[Haskell-cafe] Suggestions For An Intro To Monads Talk.
TIMOTHY MICHAEL CARSTENS
t.carstens at utah.edu
Tue Aug 3 19:04:08 EDT 2010
On Aug 3, 2010, at 4:44 PM, aditya siram wrote:
Thanks for reminding me. Although I wonder if there is a difference between drawing metaphors (monads are burritos etc.) and drawing parallels.
Since they are experienced developers, your audience will want to know how to use monads to solve problems they can already solve in other languages. Drawing parallels is the quickest way to bootstrap this.
For example in the beginning it was useful for me to think of monads (and typeclasses really) as approximating Java interfaces. Now this parallel dies pretty quickly but it was something for me to hold onto while internalizing the concepts. Is there a danger in telling people this?
I believe you can draw such a parallel safely (I wrote an extended example of this  which received good feedback on ycombinator and bad feedback on reddit's r/haskell). Use the familiar to bootstrap the idea, then generalize from there. Certainly it would be bad to use such an example and not explain where it breaks down, but on the other hand, an example like this will get them on board much faster than "a monad is anything satisfying the following axioms..."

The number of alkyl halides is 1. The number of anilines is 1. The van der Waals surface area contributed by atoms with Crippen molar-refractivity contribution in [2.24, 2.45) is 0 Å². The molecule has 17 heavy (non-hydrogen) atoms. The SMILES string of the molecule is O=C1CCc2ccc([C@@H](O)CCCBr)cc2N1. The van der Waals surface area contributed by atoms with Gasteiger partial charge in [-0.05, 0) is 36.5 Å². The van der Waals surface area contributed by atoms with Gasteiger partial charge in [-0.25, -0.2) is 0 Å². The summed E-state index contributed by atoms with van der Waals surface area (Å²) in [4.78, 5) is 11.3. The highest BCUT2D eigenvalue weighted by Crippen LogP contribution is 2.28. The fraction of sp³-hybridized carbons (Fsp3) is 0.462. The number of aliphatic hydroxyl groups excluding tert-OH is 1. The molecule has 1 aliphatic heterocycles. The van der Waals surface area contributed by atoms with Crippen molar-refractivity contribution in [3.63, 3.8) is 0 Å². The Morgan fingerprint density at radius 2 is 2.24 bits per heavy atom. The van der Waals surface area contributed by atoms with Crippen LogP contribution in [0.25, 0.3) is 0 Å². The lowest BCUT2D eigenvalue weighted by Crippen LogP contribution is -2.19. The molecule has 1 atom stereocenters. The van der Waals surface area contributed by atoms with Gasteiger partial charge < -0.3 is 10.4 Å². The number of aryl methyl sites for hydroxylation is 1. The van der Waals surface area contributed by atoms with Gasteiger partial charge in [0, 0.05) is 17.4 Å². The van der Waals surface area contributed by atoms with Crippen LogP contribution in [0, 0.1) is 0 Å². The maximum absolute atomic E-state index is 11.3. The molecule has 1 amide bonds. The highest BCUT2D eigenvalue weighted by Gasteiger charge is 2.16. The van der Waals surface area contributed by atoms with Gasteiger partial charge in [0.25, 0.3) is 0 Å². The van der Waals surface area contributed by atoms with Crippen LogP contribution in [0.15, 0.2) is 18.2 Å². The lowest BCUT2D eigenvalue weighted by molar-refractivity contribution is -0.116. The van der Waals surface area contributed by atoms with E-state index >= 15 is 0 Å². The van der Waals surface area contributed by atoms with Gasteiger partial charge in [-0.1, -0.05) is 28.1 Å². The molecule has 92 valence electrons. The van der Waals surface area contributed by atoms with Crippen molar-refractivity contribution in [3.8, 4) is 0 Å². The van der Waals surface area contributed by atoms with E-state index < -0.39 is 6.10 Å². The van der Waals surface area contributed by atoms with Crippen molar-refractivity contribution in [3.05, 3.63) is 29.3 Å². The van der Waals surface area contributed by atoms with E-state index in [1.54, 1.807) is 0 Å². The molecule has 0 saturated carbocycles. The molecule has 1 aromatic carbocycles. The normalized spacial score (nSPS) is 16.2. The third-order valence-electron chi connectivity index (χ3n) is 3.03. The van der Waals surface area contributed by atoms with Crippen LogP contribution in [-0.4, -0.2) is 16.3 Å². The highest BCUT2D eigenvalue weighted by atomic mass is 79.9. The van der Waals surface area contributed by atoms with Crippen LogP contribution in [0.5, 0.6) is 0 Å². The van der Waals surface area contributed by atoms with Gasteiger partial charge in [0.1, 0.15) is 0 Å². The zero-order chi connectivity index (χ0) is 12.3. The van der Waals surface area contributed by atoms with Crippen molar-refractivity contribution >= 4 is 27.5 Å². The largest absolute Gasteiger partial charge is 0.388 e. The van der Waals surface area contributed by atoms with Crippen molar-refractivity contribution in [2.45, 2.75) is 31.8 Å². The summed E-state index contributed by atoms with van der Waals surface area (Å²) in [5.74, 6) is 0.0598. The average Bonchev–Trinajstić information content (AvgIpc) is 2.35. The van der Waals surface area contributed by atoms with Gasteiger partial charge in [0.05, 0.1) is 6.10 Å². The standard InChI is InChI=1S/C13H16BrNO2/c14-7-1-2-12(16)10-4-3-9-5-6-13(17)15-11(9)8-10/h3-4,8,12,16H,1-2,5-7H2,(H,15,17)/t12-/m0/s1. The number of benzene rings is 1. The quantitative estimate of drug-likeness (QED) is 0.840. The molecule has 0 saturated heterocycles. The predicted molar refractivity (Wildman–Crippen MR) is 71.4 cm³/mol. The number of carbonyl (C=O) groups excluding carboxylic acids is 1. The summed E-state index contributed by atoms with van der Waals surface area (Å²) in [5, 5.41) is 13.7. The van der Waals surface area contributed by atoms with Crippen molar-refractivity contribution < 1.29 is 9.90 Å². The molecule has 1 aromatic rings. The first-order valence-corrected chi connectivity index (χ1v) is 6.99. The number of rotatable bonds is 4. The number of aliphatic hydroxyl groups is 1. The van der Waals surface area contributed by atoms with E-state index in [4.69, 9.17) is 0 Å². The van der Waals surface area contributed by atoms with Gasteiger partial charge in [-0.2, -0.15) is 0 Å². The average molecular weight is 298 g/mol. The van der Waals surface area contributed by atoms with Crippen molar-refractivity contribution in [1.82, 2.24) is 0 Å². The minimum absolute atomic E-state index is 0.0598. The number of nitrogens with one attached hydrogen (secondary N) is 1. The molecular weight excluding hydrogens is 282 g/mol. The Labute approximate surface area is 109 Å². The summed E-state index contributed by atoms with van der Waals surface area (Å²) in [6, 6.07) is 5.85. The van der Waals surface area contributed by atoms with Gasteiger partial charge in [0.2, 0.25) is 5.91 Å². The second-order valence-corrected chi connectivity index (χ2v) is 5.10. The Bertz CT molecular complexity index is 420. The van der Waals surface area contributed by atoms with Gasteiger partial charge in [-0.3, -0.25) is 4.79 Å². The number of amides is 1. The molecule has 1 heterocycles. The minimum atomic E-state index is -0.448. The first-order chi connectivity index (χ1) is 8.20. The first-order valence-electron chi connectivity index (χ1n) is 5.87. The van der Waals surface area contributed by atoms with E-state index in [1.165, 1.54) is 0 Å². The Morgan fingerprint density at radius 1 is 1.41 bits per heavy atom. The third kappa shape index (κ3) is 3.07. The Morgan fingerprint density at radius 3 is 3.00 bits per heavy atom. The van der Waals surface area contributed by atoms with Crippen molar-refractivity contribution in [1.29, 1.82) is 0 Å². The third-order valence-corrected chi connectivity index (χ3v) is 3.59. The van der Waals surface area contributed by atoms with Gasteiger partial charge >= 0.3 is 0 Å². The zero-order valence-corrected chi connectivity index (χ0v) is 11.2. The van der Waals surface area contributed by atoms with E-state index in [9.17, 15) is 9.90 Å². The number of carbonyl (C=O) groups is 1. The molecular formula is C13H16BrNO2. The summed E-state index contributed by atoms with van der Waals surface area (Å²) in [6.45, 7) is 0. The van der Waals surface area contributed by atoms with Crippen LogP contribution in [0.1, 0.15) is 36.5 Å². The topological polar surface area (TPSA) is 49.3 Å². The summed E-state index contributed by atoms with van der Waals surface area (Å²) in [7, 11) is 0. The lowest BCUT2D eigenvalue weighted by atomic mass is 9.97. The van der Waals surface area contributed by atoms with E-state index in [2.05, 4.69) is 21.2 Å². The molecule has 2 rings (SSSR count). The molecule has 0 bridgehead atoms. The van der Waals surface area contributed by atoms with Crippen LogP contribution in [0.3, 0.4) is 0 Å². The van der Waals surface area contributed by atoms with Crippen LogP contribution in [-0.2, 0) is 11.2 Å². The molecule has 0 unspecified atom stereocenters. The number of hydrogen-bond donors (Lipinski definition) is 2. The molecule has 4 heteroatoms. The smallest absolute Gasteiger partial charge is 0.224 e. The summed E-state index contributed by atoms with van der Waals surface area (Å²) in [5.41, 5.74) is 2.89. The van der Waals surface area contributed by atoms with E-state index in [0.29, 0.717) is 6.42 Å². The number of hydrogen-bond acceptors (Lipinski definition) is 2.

As you suggested at the beginning of the thread, they will wonder why they don't see monads in other languages. I'm sure someone else has thought about this more than I have, but the absence of type classes and good syntactic support is likely the main culprit.
Depending on time allotted, you might not have a chance to include any good "killer examples" of why monads are valuable. If you do have the time, though, I've found that people respond well to examples of parsec .
On Tue, Aug 3, 2010 at 5:36 PM, Dan Piponi <dpiponi at gmail.com<mailto:dpiponi at gmail.com>> wrote:
On Tue, Aug 3, 2010 at 2:51 PM, aditya siram <aditya.siram at gmail.com<mailto:aditya.siram at gmail.com>> wrote:
> I am doing an "Intro To Monads" talk in September .
> ...what would you stay away from.
Some things to stay away from:
(Though I secretly harbour a belief that there is a correct metaphor
that everyone should be using. :-)
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